The Bulb Ban

Paul Hsieh wrote an especially good (if depressing) post December 19 titled, “Outlawing the Traditional Incandescent Light Bulb.” He quotes four news articles and offers his own comments:

The new energy bill (passed by Congress and just signed into law by President Bush) will outlaw the traditional incandescent light bulbs over the next several years, requiring instead more expensive “energy efficient” bulbs as part of the fight against global warming. Of course, if these new bulbs are more cost-effective in the long run, then there’s no need to mandate their use. And if they aren’t, then this is just another burden on consumers. Either way, it’s a violation of the individual rights of producers and consumers of those products.

This is on top of the recent shameful capitulation by the US on global warming policy at the recent international Bali conference, in which the US gave into the demands of the rest of the world.

Those who think that the Republicans and/or the religious conservatives will provide any kind of principled defense against the anti-reason and anti-human views of the environmentalists are in for a rude awakening. …

Although I’m sure it’s unintentional, I find it ironic that the environmentalists and the evangelicals are teaming up to extinguish Thomas Edison’s incandescent light bulb, the long-time symbol of reason and thought.

By the way, I have purchased the energy-efficient bulbs for my house. Costco sells them for a reasonable price, and I believe that they cost me a little less to operate. But the idea of the federal government dictating to us what sort of light bulbs we may buy is ridiculous and offensive. If the federal government can force us to buy the bulbs that politicians decide are good for us, then there is, in principle, hardly anything that the federal government cannot force us to do.

2 thoughts on “The Bulb Ban”

  1. A parenthetical comment about those new light bulbs. We bought a few of them too. Those bulbs save on monthly bills, and are also supposed ot last longer. I haven’t found the latter to be true. They seem to burn out just like regular bulbs. I haven’t kept records, so they might last a little longer; but, definitely nowhere near the 7-years that are typically advertised on them. Since their life-span is a significant part of the cost-benefit calculation, I’m not sure they’ve saved me money. Perhaps the 7-year claim is based on some type of laboratory condition that does not reflect the fluctuations of power in my area, or my usage of the bulbs.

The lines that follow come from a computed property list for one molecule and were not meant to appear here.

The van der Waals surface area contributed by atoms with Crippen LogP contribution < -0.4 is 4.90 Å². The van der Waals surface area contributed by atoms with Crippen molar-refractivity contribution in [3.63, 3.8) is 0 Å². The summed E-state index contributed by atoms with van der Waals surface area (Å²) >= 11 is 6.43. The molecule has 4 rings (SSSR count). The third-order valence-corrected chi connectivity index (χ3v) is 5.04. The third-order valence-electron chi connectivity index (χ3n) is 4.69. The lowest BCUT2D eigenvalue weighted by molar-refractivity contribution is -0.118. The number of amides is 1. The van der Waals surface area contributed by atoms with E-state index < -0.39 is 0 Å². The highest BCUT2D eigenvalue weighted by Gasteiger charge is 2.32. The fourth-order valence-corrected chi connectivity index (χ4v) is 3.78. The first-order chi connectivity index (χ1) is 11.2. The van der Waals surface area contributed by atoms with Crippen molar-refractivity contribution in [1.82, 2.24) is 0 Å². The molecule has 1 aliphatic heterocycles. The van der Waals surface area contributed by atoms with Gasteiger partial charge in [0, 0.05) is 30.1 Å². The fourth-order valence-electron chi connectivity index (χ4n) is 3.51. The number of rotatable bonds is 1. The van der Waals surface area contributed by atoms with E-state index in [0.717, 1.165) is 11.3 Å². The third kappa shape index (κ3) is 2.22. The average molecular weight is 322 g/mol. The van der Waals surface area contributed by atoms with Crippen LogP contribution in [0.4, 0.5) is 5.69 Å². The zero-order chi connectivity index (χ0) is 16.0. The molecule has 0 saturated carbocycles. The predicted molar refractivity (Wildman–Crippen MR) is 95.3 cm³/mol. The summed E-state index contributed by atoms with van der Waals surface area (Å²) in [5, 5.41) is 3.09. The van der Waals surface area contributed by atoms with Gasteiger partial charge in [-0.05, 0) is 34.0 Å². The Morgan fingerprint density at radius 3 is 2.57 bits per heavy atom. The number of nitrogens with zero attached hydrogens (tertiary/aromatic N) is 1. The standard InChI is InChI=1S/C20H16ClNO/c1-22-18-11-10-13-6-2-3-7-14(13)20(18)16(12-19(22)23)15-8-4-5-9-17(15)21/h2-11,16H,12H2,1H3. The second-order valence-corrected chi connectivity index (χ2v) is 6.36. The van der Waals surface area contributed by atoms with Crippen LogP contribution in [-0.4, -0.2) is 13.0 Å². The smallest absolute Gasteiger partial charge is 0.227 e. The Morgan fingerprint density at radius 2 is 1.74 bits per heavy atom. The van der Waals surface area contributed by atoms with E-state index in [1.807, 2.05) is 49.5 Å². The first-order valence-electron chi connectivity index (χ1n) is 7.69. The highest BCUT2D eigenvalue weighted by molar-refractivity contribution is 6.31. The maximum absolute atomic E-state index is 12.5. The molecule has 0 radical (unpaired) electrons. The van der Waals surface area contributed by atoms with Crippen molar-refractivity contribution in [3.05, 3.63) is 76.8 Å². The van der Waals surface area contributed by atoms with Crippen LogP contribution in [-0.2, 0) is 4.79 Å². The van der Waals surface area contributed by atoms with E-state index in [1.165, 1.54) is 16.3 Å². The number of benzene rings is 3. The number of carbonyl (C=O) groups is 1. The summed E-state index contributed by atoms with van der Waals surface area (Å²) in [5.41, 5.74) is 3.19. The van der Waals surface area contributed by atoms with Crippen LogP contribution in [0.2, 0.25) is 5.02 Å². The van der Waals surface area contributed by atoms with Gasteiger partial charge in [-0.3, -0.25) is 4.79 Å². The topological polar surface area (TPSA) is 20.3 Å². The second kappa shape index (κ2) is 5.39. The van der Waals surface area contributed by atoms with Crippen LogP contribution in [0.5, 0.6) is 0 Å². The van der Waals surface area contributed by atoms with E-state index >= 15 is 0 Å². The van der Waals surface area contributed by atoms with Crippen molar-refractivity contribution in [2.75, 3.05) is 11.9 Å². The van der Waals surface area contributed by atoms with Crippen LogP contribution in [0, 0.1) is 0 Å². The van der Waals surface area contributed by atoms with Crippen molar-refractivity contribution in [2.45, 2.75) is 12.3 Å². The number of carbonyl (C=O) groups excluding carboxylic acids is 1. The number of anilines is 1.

Some negatives of these new bulbs:
    – one does not get them in smaller-thread sizes. This rules out many fixtures in our home
    – they have a larger than normal circumference above the threads, when compared to incandescent bulbs that have an identical thread-circumference; so, they do not fit into certain fixtures. In our home, this means they do not fit into some of our fan-light fixtures, nor can they fit into some torcherie-style lamps
    – they cannot be used on dimmers. Our basement has a whole array of recessed lights, ideally a great place to save by using low-cost illumination; but, half of them are on a dimmer, so these new bulbs cannot be used
    – they take a while to light up to full capcacity, so even in the recessed-light array where I use them, I’ve had to retain a few regular floodlights, so that we get enough light during the first 10 minutes. I’m fine with paying a little more for that convenience

    I’ve seen some articles about LED fixtures, that I think can be made to look real cool… and can be morphed into all sorts of styles; but, I haven’t seen them in the stores yet. Perhaps they’re still too expensive.

    Ofcourse, if the thesis of “The Bottomless Well” then we will see the apparent paradox that more energy efficient devices will cause us to use more total energy per capita in the long run.

  2. Ari,

    I heard, over one holiday dinner, they they have a huge mercury content due to the gas inside; and if you break one in a room there is a large chance that the room will then fail the EPA’s environmental guidelines for mercury.


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